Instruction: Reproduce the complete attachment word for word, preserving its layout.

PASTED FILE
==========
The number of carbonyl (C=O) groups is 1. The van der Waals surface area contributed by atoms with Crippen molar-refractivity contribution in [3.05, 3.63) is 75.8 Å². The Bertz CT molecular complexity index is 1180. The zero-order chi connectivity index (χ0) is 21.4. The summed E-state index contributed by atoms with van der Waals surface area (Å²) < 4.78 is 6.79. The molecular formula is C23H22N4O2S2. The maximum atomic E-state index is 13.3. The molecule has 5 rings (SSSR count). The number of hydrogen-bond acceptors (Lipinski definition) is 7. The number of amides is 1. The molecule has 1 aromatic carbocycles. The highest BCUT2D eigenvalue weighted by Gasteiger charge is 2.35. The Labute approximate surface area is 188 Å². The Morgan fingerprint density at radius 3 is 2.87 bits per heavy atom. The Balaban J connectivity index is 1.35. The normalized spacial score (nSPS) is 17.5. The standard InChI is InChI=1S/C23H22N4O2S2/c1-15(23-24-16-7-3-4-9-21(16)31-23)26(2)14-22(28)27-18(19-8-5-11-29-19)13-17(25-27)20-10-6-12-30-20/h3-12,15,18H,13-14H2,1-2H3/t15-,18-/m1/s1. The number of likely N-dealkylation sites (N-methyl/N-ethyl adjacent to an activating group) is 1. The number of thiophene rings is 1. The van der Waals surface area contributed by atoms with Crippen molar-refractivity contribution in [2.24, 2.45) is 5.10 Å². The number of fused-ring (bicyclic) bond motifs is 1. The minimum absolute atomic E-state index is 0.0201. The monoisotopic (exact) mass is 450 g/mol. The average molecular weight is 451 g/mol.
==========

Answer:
The number of carbonyl (C=O) groups is 1. The van der Waals surface area contributed by atoms with Crippen molar-refractivity contribution in [3.05, 3.63) is 75.8 Å². The Bertz CT molecular complexity index is 1180. The zero-order chi connectivity index (χ0) is 21.4. The summed E-state index contributed by atoms with van der Waals surface area (Å²) < 4.78 is 6.79. The molecular formula is C23H22N4O2S2. The maximum atomic E-state index is 13.3. The molecule has 5 rings (SSSR count). The number of hydrogen-bond acceptors (Lipinski definition) is 7. The number of amides is 1. The molecule has 1 aromatic carbocycles. The highest BCUT2D eigenvalue weighted by Gasteiger charge is 2.35. The Labute approximate surface area is 188 Å². The Morgan fingerprint density at radius 3 is 2.87 bits per heavy atom. The Balaban J connectivity index is 1.35. The normalized spacial score (nSPS) is 17.5. The standard InChI is InChI=1S/C23H22N4O2S2/c1-15(23-24-16-7-3-4-9-21(16)31-23)26(2)14-22(28)27-18(19-8-5-11-29-19)13-17(25-27)20-10-6-12-30-20/h3-12,15,18H,13-14H2,1-2H3/t15-,18-/m1/s1. The number of likely N-dealkylation sites (N-methyl/N-ethyl adjacent to an activating group) is 1. The number of thiophene rings is 1. The van der Waals surface area contributed by atoms with Crippen molar-refractivity contribution in [2.24, 2.45) is 5.10 Å². The number of fused-ring (bicyclic) bond motifs is 1. The minimum absolute atomic E-state index is 0.0201. The monoisotopic (exact) mass is 450 g/mol. The average molecular weight is 451 g/mol.